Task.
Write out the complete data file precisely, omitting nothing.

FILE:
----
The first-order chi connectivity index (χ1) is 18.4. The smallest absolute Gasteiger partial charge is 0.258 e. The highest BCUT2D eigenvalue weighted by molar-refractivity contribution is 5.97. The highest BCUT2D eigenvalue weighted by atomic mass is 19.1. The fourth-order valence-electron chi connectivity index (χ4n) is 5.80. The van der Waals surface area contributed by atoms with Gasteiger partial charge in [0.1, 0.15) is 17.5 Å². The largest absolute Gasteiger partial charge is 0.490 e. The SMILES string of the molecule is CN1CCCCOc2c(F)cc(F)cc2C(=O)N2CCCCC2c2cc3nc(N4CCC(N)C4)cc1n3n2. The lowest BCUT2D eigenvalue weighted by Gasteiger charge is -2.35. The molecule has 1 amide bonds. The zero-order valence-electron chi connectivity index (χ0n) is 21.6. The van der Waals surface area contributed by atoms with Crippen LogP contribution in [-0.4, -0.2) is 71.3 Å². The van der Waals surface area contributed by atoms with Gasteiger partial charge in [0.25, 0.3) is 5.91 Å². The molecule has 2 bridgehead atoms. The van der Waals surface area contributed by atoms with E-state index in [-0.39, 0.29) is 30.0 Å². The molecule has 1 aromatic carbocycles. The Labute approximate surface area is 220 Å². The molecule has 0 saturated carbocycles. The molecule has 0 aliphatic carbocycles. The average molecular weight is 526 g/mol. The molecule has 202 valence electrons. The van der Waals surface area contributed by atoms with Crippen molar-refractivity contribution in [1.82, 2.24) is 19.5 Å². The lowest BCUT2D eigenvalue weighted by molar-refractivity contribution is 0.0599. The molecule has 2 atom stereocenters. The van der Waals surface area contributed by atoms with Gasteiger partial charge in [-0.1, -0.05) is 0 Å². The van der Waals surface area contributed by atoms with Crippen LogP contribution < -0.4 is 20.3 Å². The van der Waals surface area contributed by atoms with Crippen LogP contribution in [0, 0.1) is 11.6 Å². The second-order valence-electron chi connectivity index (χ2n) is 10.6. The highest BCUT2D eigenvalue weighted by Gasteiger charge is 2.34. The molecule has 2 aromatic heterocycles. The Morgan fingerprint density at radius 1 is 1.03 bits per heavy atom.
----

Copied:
The first-order chi connectivity index (χ1) is 18.4. The smallest absolute Gasteiger partial charge is 0.258 e. The highest BCUT2D eigenvalue weighted by molar-refractivity contribution is 5.97. The highest BCUT2D eigenvalue weighted by atomic mass is 19.1. The fourth-order valence-electron chi connectivity index (χ4n) is 5.80. The van der Waals surface area contributed by atoms with Gasteiger partial charge in [0.1, 0.15) is 17.5 Å². The largest absolute Gasteiger partial charge is 0.490 e. The SMILES string of the molecule is CN1CCCCOc2c(F)cc(F)cc2C(=O)N2CCCCC2c2cc3nc(N4CCC(N)C4)cc1n3n2. The lowest BCUT2D eigenvalue weighted by Gasteiger charge is -2.35. The molecule has 1 amide bonds. The zero-order valence-electron chi connectivity index (χ0n) is 21.6. The van der Waals surface area contributed by atoms with Crippen LogP contribution in [-0.4, -0.2) is 71.3 Å². The van der Waals surface area contributed by atoms with Gasteiger partial charge in [0.25, 0.3) is 5.91 Å². The molecule has 2 bridgehead atoms. The van der Waals surface area contributed by atoms with E-state index in [-0.39, 0.29) is 30.0 Å². The molecule has 1 aromatic carbocycles. The Labute approximate surface area is 220 Å². The molecule has 0 saturated carbocycles. The molecule has 0 aliphatic carbocycles. The average molecular weight is 526 g/mol. The molecule has 202 valence electrons. The van der Waals surface area contributed by atoms with Crippen molar-refractivity contribution in [1.82, 2.24) is 19.5 Å². The lowest BCUT2D eigenvalue weighted by molar-refractivity contribution is 0.0599. The molecule has 2 atom stereocenters. The van der Waals surface area contributed by atoms with Gasteiger partial charge in [-0.1, -0.05) is 0 Å². The van der Waals surface area contributed by atoms with Crippen LogP contribution < -0.4 is 20.3 Å². The van der Waals surface area contributed by atoms with Crippen LogP contribution in [0, 0.1) is 11.6 Å². The second-order valence-electron chi connectivity index (χ2n) is 10.6. The highest BCUT2D eigenvalue weighted by Gasteiger charge is 2.34. The molecule has 2 aromatic heterocycles. The Morgan fingerprint density at radius 1 is 1.03 bits per heavy atom.